Prefreshman Summer Program preps students

Ruby Rhoden ’17 expected her arrival at Cornell would be like landing on a new planet, with everything from the social environment to the academics substantially different from where she came from.

Rhoden attended an impoverished high school in New York City, where she says the average grade at the school was “C.” Despite receiving a full scholarship to Cornell, she was nervous about how she would handle an atmosphere so dramatically different from her high school. “I was concerned about keeping up with the workload and also making friends. I realized I have a really hard time doing that,” said Rhoden, who spent this summer as a program assistant with Cornell’s Prefreshman Summer Program (PSP). “So how am I going to do this in the Cornell environment?

For first-generation students, students of color and students from low-income backgrounds, stepping onto the campuses of elite schools like Cornell can be a culture shock, with everything from the workload to the weather drastically different from what they’d grown up with.

The challenge for schools like Cornell is convincing these smart and accomplished students that they do, in fact, belong here.

That’s why Cornell created PSP, where students from different backgrounds and ethnicities come together for classes and enrichment programs to bridge the gap between their high school and college experiences.

During the six-week program, participants take college-level classes, some for credit and some that fulfill college requirements; other classes strengthen their skills in a particular area, such as writing or chemistry. Participants also learn about the many support resources available at Cornell.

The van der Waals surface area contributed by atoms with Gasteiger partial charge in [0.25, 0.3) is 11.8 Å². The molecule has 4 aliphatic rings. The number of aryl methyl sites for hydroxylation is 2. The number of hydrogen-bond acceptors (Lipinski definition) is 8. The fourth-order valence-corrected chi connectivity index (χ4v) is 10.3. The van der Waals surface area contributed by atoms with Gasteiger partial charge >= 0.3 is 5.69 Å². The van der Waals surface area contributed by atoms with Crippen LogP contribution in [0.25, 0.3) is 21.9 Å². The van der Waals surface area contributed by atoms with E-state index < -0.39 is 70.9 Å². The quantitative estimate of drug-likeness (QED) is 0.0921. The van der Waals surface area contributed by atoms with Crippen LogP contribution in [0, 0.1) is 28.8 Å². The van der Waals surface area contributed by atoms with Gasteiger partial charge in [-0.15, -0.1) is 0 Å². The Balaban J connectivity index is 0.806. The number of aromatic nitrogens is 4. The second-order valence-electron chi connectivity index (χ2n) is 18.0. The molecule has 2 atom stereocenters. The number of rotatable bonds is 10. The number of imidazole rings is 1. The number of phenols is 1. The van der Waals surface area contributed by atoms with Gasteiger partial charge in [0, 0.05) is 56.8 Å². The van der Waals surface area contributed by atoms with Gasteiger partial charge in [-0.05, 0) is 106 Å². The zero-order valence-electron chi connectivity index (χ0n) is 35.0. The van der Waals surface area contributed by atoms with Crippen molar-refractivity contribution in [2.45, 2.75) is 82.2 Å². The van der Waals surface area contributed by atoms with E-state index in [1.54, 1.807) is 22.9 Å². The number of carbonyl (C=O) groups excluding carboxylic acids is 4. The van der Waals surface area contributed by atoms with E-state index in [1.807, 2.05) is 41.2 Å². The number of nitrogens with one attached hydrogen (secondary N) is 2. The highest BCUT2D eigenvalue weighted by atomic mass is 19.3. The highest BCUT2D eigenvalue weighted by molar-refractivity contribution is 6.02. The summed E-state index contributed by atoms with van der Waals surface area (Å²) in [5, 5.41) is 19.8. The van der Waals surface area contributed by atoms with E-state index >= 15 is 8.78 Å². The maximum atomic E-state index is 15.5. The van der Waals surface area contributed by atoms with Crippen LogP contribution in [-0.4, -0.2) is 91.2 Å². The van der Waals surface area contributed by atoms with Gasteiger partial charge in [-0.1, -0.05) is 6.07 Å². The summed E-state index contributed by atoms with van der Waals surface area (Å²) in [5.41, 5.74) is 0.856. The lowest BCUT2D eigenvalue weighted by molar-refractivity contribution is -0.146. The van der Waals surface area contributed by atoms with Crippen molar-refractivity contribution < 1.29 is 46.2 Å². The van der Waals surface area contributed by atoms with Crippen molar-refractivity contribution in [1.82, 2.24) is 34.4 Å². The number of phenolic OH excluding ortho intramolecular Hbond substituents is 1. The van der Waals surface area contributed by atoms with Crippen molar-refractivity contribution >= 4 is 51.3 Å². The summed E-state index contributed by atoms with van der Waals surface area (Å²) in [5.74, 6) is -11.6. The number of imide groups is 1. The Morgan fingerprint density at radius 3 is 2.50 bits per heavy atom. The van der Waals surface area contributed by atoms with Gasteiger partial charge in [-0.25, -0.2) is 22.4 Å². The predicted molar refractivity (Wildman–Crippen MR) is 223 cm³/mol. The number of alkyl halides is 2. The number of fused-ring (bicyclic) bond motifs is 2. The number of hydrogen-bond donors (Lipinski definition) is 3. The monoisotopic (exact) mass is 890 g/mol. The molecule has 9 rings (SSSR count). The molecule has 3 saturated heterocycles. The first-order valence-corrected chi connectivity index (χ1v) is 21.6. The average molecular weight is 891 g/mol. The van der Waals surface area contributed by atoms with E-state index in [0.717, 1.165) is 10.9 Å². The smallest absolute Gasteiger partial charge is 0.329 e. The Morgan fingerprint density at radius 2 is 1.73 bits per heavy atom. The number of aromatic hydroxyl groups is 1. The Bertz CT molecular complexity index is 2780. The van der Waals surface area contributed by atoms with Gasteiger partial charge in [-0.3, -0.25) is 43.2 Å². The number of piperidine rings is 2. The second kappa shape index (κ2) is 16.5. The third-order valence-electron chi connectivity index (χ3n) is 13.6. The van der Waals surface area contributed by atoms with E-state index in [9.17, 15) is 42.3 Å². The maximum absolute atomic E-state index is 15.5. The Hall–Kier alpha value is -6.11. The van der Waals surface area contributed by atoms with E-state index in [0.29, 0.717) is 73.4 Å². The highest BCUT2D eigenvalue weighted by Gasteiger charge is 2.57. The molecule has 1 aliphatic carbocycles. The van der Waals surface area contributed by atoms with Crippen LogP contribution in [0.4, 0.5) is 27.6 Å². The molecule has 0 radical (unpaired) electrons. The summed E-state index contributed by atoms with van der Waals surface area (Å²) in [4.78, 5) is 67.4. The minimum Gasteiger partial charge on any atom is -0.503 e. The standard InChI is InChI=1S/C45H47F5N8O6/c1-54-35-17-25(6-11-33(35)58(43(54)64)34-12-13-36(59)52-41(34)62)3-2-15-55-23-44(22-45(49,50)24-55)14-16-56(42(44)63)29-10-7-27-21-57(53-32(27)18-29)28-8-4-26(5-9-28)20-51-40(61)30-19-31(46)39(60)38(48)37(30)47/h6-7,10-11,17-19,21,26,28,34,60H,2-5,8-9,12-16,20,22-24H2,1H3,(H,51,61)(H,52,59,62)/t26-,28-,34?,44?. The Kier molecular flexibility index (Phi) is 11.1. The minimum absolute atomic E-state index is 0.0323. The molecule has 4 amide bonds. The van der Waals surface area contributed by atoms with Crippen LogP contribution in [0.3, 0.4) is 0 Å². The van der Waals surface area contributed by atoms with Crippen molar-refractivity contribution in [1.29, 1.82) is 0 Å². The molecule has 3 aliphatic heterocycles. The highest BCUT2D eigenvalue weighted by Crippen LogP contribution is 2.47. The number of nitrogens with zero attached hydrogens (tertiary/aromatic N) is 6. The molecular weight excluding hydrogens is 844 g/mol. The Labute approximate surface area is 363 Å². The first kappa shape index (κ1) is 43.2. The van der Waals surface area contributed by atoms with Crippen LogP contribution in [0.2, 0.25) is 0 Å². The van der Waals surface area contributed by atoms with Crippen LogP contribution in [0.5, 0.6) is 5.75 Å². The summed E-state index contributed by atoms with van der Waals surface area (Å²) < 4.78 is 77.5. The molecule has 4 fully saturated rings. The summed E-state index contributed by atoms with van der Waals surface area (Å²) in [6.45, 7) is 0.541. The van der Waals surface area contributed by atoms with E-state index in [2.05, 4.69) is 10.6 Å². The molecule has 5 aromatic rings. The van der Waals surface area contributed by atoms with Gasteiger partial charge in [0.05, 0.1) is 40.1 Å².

“The goal is really to help pre-freshmen begin a process of becoming successful Cornell students,” said William Horning, associate director in the Office of Academic Diversity Initiatives.

Students who would benefit from PSP are identified by admissions staff during the application process. Some students are invited to participate. For others – including students attending Cornell through the government-funded Educational Opportunity Program or the Higher Education Opportunity Program – participation is required.
“When I came to PSP I was really scared about college,” said Belan Antensaye ’18, a program assistant at PSP and past participant. “I’m a first-generation student, and I didn’t know a lot about what it would be like.”

While PSP prepares students for the academic rigors of Cornell, it also gets students ready for the other developmental markers that define the college experience, Antensaye said. “Just getting to know my own identity through PSP [was important], and the program offers a lot of activities for that. It’s not only academic; it’s really about figuring out what you want to do, where you’re coming from and where you’re going – the things that are kind of hard to delineate.”

One of PSP’s most important benefits is that students build a community of peers before they step on campus in the fall.

“Being [at PSP] definitely gave me a sense of community,” said Rhoden. “Going from PSP to campus where you have 3,000 freshmen, I already knew 200 people. So I had that community.”

Karen Loya ’19, a PSP participant this year, said the size of the program allowed her to build important connections and understand where to get support.

“It’s only 190 kids, so we really get to experience a support system not only from the other students around us but especially from the staff and the [program assistants], the current students,” Loya said. “One of my fears was not being able to find help when I needed it because I know in college you’re supposed to ask for help. So this is a really perfect introduction to where to find help, who can help you with what and who you need to get to know.”


This article originally appeared in the Cornell Chronicle.

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		 Ruby Rhoden